The diary was the ‘vision’ of Glennie Kindred and Jaine Rose and it began about 6 years ago following a conversation they had at the Big Green Gathering. They’d both admired the American “We’Moon’ diary but felt that they wanted something that related more directly to these isles and that had UK contributors and artists. The idea grew very quickly. That first conversation in July led to a meeting at Glennie’s house in Derbyshire in September 2007 and the concept of Earth Pathways was born. They had no money to set the wheels in motion but then the idea to ask friends to lend them money “came in a big flash” and they created the idea of ‘buying’ a returnable Moonshare of £100 each. In this way they raised £2,500 in 3 months, which paid for the first print run of the diary. While running a workshop on the Isle of Wight, Glennie met artist Hannah Willow and told her about the diary idea. Hannah was very encouraging and put out the word to her large network of friends. Glennie’s reputation as a well-established writer and artist gave the diary project credibility. And it snowballed. Friends told friends, who told others and the money to fund the first Earth Pathways diary was raised. In the beginning there was a great deal of trepidation and some major setbacks but everything evolved from genuine heart-energy and trust. The diary has now become a firm favourite with many people and has sold out several times in the past few years. This is tremendously encouraging for us because it tells us we are on track and means we can continue to give away grants to help new UK Earth- benefiting initiatives.
Diary schedules mean that we are always working two years ahead. Once all the submissions of artwork and writing are received (deadline 31st October each year) all members of the team have a say on each and every piece submitted. We later hold our ‘Weaving Circle’ where those contributions that have made it through the first round of voting are viewed again and the final selections made. This is a painstaking process. Members of the team get very passionate about the contributions they vote on – which is exactly as it should be. Once the selections are agreed, there then follows the huge task of matching image to appropriate writing. The overall art direction, proofing and deadlines are skilfully managed by Glennie in conjunction with her daughter May Kindred-Boothby.
The Earth Pathways team grew out of the jobs that needed doing – people just seemed to come along at the right time and do the jobs that played to their strengths. In the beginning Glennie and Jaine did everything and Debs Milverton took charge of the database. All of the contributors to the first diary became the larger network that the Earth Pathways team tapped into for team resources. Several members of the current team were recommended by mutual friends.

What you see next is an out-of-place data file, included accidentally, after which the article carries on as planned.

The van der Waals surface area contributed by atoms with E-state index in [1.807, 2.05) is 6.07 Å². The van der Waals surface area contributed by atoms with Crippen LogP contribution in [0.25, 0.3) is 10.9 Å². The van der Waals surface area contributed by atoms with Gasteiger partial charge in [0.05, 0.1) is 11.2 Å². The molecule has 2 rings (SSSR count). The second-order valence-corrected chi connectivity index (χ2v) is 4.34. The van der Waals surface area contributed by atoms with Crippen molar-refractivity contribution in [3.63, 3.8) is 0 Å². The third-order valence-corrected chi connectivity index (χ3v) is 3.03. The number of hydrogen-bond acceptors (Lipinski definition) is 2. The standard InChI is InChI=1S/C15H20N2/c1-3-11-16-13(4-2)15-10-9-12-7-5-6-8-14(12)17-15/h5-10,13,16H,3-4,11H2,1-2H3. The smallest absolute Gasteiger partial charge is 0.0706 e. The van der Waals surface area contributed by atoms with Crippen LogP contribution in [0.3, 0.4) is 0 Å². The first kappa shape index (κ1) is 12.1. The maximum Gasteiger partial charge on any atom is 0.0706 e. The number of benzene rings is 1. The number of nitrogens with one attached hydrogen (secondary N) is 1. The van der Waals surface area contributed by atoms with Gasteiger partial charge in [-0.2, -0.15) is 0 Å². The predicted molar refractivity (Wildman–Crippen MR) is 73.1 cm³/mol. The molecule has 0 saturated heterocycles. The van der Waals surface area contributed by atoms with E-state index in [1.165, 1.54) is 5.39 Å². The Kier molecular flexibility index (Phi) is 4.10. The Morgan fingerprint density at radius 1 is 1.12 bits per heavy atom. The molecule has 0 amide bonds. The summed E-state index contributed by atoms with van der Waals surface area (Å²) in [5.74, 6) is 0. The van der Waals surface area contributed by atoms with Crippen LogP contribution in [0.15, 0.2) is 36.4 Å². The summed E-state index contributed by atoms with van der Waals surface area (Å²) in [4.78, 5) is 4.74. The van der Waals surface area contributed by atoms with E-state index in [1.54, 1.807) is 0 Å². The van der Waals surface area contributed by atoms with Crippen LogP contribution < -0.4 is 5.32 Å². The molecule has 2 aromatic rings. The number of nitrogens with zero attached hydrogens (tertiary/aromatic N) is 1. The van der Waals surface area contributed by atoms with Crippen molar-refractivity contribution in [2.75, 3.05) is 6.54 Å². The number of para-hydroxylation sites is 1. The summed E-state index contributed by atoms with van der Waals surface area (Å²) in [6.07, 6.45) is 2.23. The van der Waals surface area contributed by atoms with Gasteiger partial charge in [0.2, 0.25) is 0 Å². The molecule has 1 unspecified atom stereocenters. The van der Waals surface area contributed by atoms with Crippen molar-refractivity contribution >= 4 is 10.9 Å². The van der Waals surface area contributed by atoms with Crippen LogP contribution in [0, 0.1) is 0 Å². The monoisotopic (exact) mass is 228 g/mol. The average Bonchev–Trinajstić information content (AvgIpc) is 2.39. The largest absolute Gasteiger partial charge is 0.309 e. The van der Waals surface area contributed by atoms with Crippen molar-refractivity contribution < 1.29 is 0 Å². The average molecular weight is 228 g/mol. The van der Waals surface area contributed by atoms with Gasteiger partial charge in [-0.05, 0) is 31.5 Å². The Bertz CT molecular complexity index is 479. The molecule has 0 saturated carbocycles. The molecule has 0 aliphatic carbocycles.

About the time the team realised that they needed astrological data for the diary, Glennie had an email from Lucille Valentine asking her about one of her books. In the email Lucille mentioned that she was an astrologer. Glennie said “we’re looking for an astrologer!” She then discovered that Lucille had worked on a similar kind of diary in her native South Africa. Glennie had also met Tam (Peirson) at festivals and she became the “post persona” then head of sales and distribution. Suzi Goose was a friend of Hannah Willow and Mezzie Lucerne Lambourne had been recommended by Carolyn Hillier. The whole evolution of the team was very organic and people appeared in response to the next need …Everyone has day jobs too – Glennie and Jaine are both artists and writers, Debs teaches piano, Tam is an astrologer and NLP practitioner, Suzi an artist and sacred tattooist, Mezzie a textile artist, Lucille is an astrologer, Brian Boothby a masseur, Annie Keeling a celebrant and May Kindred-Boothby, a full-time art student.
6. I believe you’re a co-operative – what has this structure taught you about working together?
Goodwill, endless patience and chocolate are a must! The obvious thing is that everyone has a voice and equal say in how we are run and the diary we produce. The structure itself enables us to hold firmly to our core values. We do argue, often fiercely, but ultimately when we reach an impasse we go right back to the principles we started off with because they are the yardstick by which we define ourselves and by which we are judged. Invariably our starting point is co-operation, sometimes we may have to compromise, but the original ‘vision’ of the diary still holds true and provides us with that important ‘line of sight’ so that we know where we are headed. It keeps us on course.
As a co-operative we share any profits from the diary sales and fundamental to our constitution is group agreement on how those profits are distributed. We use some of our profits to make annual funding awards to a variety of UK projects that support and benefit the Earth. (For info on the projects we are funding this year or details on how to apply for future funding, please visit our website).
7. How can readers order their copy of Earth Pathways 2014?
Please visit our website: click here.
We value you buying directly from our website as a greater return of the profits becomes available for financing the next production of the diary and to fund small community projects that help the Earth.
You can also keep up to date with what we’re doing, involved with, championing etc via our Facebook page.
Thanks so much to Annie and all at Earth Pathways for such interesting insights and for the gift of two free copies of the 2014 Diary. Remember: leave a comment to this post saying why you’d like a copy for the chance to win. (If you’re reading this in email, click through to get to the site.)
All the sumptuous images courtesy of Earth Pathways: click to see full size.